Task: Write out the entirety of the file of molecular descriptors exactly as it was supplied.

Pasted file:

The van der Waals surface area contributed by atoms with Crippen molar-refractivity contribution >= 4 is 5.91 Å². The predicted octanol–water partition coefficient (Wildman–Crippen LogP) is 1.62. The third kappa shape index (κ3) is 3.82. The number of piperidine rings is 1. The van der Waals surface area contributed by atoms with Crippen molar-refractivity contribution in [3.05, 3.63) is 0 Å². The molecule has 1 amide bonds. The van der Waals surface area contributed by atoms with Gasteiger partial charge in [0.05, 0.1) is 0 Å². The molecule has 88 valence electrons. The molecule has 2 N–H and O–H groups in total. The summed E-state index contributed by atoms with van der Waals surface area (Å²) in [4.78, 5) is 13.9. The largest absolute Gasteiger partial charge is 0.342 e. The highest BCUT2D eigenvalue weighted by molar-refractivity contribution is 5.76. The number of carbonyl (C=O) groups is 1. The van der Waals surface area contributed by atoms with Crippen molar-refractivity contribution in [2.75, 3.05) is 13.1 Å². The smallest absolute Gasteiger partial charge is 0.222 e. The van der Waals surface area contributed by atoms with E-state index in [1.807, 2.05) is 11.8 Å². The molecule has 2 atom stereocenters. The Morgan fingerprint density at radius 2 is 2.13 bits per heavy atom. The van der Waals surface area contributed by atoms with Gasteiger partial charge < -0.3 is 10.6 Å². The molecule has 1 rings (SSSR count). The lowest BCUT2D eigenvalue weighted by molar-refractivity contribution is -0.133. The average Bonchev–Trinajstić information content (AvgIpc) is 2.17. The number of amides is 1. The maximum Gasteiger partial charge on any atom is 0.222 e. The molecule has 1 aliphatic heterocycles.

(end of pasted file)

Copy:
The van der Waals surface area contributed by atoms with Crippen molar-refractivity contribution >= 4 is 5.91 Å². The predicted octanol–water partition coefficient (Wildman–Crippen LogP) is 1.62. The third kappa shape index (κ3) is 3.82. The number of piperidine rings is 1. The van der Waals surface area contributed by atoms with Crippen molar-refractivity contribution in [3.05, 3.63) is 0 Å². The molecule has 1 amide bonds. The van der Waals surface area contributed by atoms with Gasteiger partial charge in [0.05, 0.1) is 0 Å². The molecule has 88 valence electrons. The molecule has 2 N–H and O–H groups in total. The summed E-state index contributed by atoms with van der Waals surface area (Å²) in [4.78, 5) is 13.9. The largest absolute Gasteiger partial charge is 0.342 e. The highest BCUT2D eigenvalue weighted by molar-refractivity contribution is 5.76. The number of carbonyl (C=O) groups is 1. The van der Waals surface area contributed by atoms with Crippen molar-refractivity contribution in [2.75, 3.05) is 13.1 Å². The smallest absolute Gasteiger partial charge is 0.222 e. The van der Waals surface area contributed by atoms with E-state index in [1.807, 2.05) is 11.8 Å². The molecule has 2 atom stereocenters. The Morgan fingerprint density at radius 2 is 2.13 bits per heavy atom. The van der Waals surface area contributed by atoms with Gasteiger partial charge < -0.3 is 10.6 Å². The molecule has 1 rings (SSSR count). The lowest BCUT2D eigenvalue weighted by molar-refractivity contribution is -0.133. The average Bonchev–Trinajstić information content (AvgIpc) is 2.17. The number of amides is 1. The maximum Gasteiger partial charge on any atom is 0.222 e. The molecule has 1 aliphatic heterocycles.